Inflatable Raft, 20 mph winds, What Could Go Wrong?

I had an idea last week, to go kayaking with girlfriends today.
Over the weekend, the winds held steady at 30 blistering miles per hour — hair all over town was frizzy, on end, or tucked into hats.
But optimistic as ever, I was certain today would be calm, still, serene.
I’m a regular Pollyanna in my head.
Being Monday, it isn’t surprising that things didn’t go as I had envisioned.
(And there went Pollyanna.)
I have two kayaks at my disposal. One is hard plastic, a floating jewel of red, sit-upon loveliness.
The other is a Boat in a Bag — I don’t think that’s its official title. Kayak and flooring, seat, air pump, three-part paddle, one handy rucksack the size of the back seat of the pick-up.
Really. The bag filled the back seat, which I had once thought roomy, but good news, I can actually lift the bag all by myself. I felt quite strong.
Okay, so I collect three adult women, one more hard, ready-to-ride but pointier than my wee little red kayak, all of our accoutrement — water bottles, sunscreen, bug spray, extra clothing to replace wet items, snacks, water shoes, life jackets, paddles, etc. — and made for the creek I love to ride.
It isn’t far from the prairie. And creek isn’t the correct term; It’s a channel, really, extending off of a lake, that leads into a river winding into a bird sanctuary nearby. A lovely place to meander. Plus, it’s close to my favorite diner, its food made even more delicious by three hard hours of kayaking.
Once at the drop-in, we unloaded the two regular kayaks, then pulled the Boat Bag from the back and I started pumping air into its bits.
The pump is one of those that look like a TNT detonator, or the do-hickey for one of those train car jobbies you see in Charlie Chaplin films. Surprisingly difficult on the thighs, to hold that contraption down and repeatedly pull and push on its handle. My thighs were burning, calories flowing away, and I had yet to paddle an inch.
Once inflated, the kayak, surprisingly, acted more like a sail when we picked it up to get it to the water. That was my first clue, ignored, that perhaps the winds were not calm. Instead of thinking, “Oh, no, this is crazy, let’s bail and go get some pie,” I thought, “Wow, this boat is light and will be a cinch to drive. Aerodynamically speaking, this is the Corvette of the Creek.”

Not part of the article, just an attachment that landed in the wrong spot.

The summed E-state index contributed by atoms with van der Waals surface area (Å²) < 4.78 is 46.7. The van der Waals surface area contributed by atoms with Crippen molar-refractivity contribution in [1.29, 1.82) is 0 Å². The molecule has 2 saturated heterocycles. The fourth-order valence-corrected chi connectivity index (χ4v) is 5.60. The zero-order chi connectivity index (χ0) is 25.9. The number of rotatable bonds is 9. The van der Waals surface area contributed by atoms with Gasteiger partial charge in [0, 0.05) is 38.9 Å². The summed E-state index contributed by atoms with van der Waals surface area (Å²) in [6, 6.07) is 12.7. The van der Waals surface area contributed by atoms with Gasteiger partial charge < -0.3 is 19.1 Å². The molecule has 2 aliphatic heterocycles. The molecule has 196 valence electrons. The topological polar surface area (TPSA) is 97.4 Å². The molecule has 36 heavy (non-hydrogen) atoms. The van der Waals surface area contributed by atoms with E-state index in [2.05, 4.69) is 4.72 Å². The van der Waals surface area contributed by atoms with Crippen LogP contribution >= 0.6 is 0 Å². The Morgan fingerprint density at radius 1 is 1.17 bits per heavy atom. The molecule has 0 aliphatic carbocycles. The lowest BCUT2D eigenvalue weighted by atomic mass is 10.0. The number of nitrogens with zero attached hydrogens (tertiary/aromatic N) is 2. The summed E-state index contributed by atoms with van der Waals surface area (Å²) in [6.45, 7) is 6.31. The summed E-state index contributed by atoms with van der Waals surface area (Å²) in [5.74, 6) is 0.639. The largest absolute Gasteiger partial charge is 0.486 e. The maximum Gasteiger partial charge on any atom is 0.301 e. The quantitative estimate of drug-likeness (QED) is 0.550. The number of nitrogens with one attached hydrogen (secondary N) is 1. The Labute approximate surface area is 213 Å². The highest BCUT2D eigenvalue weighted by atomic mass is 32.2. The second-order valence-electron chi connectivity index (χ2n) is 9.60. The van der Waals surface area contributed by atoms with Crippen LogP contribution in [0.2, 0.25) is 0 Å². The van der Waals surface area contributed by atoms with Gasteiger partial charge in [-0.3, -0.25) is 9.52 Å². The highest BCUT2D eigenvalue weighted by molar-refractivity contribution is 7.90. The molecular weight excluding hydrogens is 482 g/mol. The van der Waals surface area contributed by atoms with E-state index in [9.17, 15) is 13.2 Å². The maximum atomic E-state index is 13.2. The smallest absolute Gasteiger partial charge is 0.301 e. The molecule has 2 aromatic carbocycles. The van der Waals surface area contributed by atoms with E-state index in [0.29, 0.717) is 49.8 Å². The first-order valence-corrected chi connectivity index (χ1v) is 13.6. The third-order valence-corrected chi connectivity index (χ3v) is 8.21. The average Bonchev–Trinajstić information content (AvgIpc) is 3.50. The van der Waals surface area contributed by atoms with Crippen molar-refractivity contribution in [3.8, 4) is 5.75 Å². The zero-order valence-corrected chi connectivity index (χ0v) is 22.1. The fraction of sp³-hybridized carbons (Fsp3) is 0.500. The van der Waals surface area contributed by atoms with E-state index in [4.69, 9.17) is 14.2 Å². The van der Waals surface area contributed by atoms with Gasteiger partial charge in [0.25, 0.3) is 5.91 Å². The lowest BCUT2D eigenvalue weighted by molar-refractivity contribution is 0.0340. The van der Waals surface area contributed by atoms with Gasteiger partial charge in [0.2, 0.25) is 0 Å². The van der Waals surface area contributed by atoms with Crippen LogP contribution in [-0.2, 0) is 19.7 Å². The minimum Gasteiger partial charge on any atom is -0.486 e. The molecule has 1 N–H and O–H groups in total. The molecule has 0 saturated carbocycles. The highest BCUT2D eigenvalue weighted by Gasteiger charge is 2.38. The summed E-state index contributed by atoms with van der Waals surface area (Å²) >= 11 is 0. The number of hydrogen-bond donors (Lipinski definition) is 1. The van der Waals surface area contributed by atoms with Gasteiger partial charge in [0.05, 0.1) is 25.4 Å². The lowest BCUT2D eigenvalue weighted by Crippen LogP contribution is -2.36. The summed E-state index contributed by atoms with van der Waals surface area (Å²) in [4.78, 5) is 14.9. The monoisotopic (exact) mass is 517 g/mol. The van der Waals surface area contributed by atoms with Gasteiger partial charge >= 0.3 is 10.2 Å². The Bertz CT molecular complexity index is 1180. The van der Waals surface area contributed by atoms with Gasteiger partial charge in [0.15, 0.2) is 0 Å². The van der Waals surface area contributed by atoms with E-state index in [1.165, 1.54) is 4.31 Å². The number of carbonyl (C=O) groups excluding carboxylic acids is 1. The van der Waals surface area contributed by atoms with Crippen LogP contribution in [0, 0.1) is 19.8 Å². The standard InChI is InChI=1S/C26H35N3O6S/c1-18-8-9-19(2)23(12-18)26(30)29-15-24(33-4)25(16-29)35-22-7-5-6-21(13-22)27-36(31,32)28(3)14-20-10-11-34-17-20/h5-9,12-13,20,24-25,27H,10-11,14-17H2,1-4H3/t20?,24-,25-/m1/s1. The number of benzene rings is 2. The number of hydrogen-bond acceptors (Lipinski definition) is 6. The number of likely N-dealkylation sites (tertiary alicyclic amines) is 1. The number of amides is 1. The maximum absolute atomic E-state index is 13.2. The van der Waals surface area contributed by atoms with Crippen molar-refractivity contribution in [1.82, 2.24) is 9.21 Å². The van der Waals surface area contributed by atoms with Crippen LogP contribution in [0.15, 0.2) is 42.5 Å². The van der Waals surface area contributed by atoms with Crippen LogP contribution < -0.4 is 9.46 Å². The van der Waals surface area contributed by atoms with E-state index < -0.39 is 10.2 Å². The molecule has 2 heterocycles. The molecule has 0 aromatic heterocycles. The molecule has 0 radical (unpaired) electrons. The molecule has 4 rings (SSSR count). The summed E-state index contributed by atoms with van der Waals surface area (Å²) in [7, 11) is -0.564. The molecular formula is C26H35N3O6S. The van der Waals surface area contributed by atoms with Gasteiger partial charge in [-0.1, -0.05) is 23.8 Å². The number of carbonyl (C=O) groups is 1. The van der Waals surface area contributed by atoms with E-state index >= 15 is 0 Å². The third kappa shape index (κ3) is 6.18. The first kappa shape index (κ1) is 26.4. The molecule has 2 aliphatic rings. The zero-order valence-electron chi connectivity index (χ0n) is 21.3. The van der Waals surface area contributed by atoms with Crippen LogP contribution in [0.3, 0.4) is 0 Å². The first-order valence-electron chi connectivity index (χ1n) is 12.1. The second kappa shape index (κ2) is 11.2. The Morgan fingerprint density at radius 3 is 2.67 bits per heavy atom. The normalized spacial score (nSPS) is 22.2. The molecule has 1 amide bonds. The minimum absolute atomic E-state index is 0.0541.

I’m not smart, did I mention that?
Once on the water, against the wind, the waves on the channel splashed across my bow, soaking me entirely after only a few seconds afloat. And of course, my friends’ boats, being less sail, more vessel, were able to accommodate the moody breezes far better than I, seated low in a plastic boat flung side to side as though unoccupied.
When I paddled left, the wind pointed me right. When I paddled right, the wind laughed and pointed me left. I saw far more of the banks than I did the river, and, using an upturned tree as a guidepost, I’ll bet I was stationary eighty percent of my time as well.
Oh. And the three-part paddle? Broke.
Envision my joy.
Twenty mile an hour winds, plastic sheeting for a vessel, one oar flipping back and forth over my head just to stay straight in the water — my shoulders are so bulky now that they touch my ears; really — soaked to the core and mumbling to myself, “You can do this. No biggie. No sweat. I mean, probably no sweat. Who can tell? I’m soaked through. Sweat, nasty river water, fish castings, probably snakes abound — oh, look, a turtle! — why has that rock not moved? Am I truly sitting still? Lovely day, lovely day, I do so love to go kayaking…”
And pure Stubborn over the course of an hour and fifteen minutes is all that got me the normally quick three-quarter mile distance to land at a still spot under a bridge vastly under-rated as shelter, oasis, and mecca for joy and release of spasming shoulder muscles ready to seize.
My friends stopped to check on me to be certain I wasn’t overturned or hadn’t turned back, but they couldn’t come back to see to me; they never would have resumed course. So I used them as beacons, lighthouses in the daytime, paddling to catch up to them.
But mostly I concentrated on my left lung and assuring it that it couldn’t pop, that it was supposed to work this hard, and isn’t cardio just awesome?
The trip back was a snap.
And I got the prize at the end: diner food that only occasionally shuddered its way to my mouth, one forkful at a time under duress and constant muscular complaint.
And I apologized heavily to the server for the wet booth seating after our departure. I assured her I had full bladder control, that we’d only been kayaking and things had been a bit breezy out there, so please excuse the damp conditions.
She looked at me as though I were daft, because only those not thinking clearly would go out on a day like that, right?
Absolutely correct.
Yesterday, Tuesday, I drove by the channel of doom, armed with life preservers and ready to come to the aid of those in need, ready to see posted precautions out for boaters: danger! Stay off the water! Too risky and stupid for you to be on it today!
Calm. Not a breeze. Beautiful, glassy, evil water. And a two-seater kayak floated by, both participants waving joyfully, in the spirit of adventurers, yelling, “Great day to be on the water!”
Traitors
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